Brainstorm: What is the purpose of comparing a cop to a stork or his eyes to a fish? Why don’t we say the cop stood on one leg or his eyes moved around quickly? (Intended responses: appeals to the imagination, makes the reading more interesting, instead of describing the cop in great detail compare him with an image, pictures speak louder than words.)
Explain that the above answers are purposes of figurative language. Show a transparency of notes on figurative language (see Materials ), and have someone read the definition of figurative language aloud to the class. Explain that there are different types of figurative language. Ask if anyone can name a type of figurative language; two were already mentioned. Name the three types of figurative language (there are more types; this lesson is only covering three, the ones that are used most often). Have a student read the definition of a simile. Ask if anyone can provide an example of a simile based on the definition. Then reveal the example on the transparency. Repeat for metaphors and personification. Explain that when discussing figurative language, the phrases can’t be read literally; they must be read abstractly (or imaginatively). For instance, The stars are diamonds in the sky (stars aren’t literally jewels). Ask how we are to interpret this comparison. (Answer: We are to realize that the metaphor implies that the stars were twinkling or shining brightly in the way that diamonds do.) Personification example: When the wind blew, the leaves danced on the tree branches (leaves can’t dance: implies gracefulness). Distribute copies of the notes on figurative language to the class.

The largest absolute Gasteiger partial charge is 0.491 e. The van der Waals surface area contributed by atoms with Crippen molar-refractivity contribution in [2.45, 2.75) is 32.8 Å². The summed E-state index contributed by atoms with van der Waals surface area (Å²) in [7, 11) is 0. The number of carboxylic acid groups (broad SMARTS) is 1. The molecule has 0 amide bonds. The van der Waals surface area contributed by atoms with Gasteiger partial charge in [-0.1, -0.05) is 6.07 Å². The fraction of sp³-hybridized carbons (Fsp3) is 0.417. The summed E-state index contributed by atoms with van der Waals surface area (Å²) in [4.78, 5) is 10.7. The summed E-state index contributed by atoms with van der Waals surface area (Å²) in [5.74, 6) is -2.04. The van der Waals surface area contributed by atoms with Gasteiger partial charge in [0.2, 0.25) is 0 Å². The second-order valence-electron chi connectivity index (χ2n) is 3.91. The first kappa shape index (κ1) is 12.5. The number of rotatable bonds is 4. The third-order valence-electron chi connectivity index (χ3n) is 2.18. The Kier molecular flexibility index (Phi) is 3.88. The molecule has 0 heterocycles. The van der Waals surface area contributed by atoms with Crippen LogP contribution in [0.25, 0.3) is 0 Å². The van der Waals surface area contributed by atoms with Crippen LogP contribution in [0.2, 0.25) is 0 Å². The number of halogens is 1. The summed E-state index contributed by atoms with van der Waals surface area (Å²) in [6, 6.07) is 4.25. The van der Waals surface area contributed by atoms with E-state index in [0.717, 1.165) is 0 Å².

Activity 4: Identifying Types of Figurative Language (15 min.)
Explain that we need to practice finding examples of figurative language because sometimes we read them and don’t even realize that we are interpreting the phrases abstractly; we do it instinctively. Distribute the first three pages of The Most Dangerous Game to the class. Read the story using ghost reading– one person reads until he/she wants to stop, then someone else takes over (students shouldn’t stop reading in the middle of a sentence). As the story is being read, students should underline any examples of figurative language and circle any words that are unfamiliar. Afterwards, place students in groups. They should discuss the examples that they underlined and look for additional examples of figurative language. They should explain what is being compared in the similes and metaphors and explain the human quality implied in personification examples.
Put up a transparency showing the master list of figurative language found in the story (teachers will need to create their own master list). Groups should compare their lists with the master list to see which ones they found and how many they missed. The point is for the students to understand that they must read carefully to identify figurative language and appreciate the author’s effort in adding details such as figurative language into their writing.
Activity 5: Practice Creating Comparisons (10 min.)